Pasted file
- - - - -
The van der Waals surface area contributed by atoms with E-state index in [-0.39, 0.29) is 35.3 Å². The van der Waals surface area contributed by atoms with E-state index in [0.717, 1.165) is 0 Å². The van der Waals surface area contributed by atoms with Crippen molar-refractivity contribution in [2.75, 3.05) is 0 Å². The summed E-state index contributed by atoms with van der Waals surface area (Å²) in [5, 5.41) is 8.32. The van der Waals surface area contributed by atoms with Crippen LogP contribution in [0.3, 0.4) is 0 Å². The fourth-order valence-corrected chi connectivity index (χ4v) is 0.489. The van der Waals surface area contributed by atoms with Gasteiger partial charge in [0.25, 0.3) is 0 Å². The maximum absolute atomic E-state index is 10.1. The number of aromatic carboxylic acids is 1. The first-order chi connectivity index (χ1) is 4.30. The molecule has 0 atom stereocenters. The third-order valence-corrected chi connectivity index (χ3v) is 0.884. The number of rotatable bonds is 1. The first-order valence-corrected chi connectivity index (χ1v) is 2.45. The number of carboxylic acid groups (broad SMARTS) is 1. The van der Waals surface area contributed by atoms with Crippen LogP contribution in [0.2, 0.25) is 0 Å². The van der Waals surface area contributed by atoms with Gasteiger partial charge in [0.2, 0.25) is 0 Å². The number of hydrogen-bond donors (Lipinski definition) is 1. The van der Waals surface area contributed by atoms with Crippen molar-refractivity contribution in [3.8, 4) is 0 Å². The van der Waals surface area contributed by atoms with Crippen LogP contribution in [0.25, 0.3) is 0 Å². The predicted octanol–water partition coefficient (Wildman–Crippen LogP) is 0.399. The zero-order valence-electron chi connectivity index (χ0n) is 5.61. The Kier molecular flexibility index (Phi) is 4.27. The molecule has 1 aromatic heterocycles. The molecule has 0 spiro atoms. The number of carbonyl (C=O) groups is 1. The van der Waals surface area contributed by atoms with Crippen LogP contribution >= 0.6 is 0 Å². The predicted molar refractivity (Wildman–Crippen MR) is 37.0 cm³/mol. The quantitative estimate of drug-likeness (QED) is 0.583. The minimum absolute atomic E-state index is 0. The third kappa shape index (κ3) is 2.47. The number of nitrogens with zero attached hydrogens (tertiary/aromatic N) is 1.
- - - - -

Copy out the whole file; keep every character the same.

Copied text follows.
The van der Waals surface area contributed by atoms with E-state index in [-0.39, 0.29) is 35.3 Å². The van der Waals surface area contributed by atoms with E-state index in [0.717, 1.165) is 0 Å². The van der Waals surface area contributed by atoms with Crippen molar-refractivity contribution in [2.75, 3.05) is 0 Å². The summed E-state index contributed by atoms with van der Waals surface area (Å²) in [5, 5.41) is 8.32. The van der Waals surface area contributed by atoms with Crippen LogP contribution in [0.3, 0.4) is 0 Å². The fourth-order valence-corrected chi connectivity index (χ4v) is 0.489. The van der Waals surface area contributed by atoms with Gasteiger partial charge in [0.25, 0.3) is 0 Å². The maximum absolute atomic E-state index is 10.1. The number of aromatic carboxylic acids is 1. The first-order chi connectivity index (χ1) is 4.30. The molecule has 0 atom stereocenters. The third-order valence-corrected chi connectivity index (χ3v) is 0.884. The number of rotatable bonds is 1. The first-order valence-corrected chi connectivity index (χ1v) is 2.45. The number of carboxylic acid groups (broad SMARTS) is 1. The van der Waals surface area contributed by atoms with Crippen LogP contribution in [0.2, 0.25) is 0 Å². The van der Waals surface area contributed by atoms with Gasteiger partial charge in [0.2, 0.25) is 0 Å². The number of hydrogen-bond donors (Lipinski definition) is 1. The van der Waals surface area contributed by atoms with Crippen molar-refractivity contribution in [3.8, 4) is 0 Å². The van der Waals surface area contributed by atoms with Crippen LogP contribution in [0.25, 0.3) is 0 Å². The predicted octanol–water partition coefficient (Wildman–Crippen LogP) is 0.399. The zero-order valence-electron chi connectivity index (χ0n) is 5.61. The Kier molecular flexibility index (Phi) is 4.27. The molecule has 1 aromatic heterocycles. The molecule has 0 spiro atoms. The number of carbonyl (C=O) groups is 1. The van der Waals surface area contributed by atoms with Crippen LogP contribution >= 0.6 is 0 Å². The predicted molar refractivity (Wildman–Crippen MR) is 37.0 cm³/mol. The quantitative estimate of drug-likeness (QED) is 0.583. The minimum absolute atomic E-state index is 0. The third kappa shape index (κ3) is 2.47. The number of nitrogens with zero attached hydrogens (tertiary/aromatic N) is 1.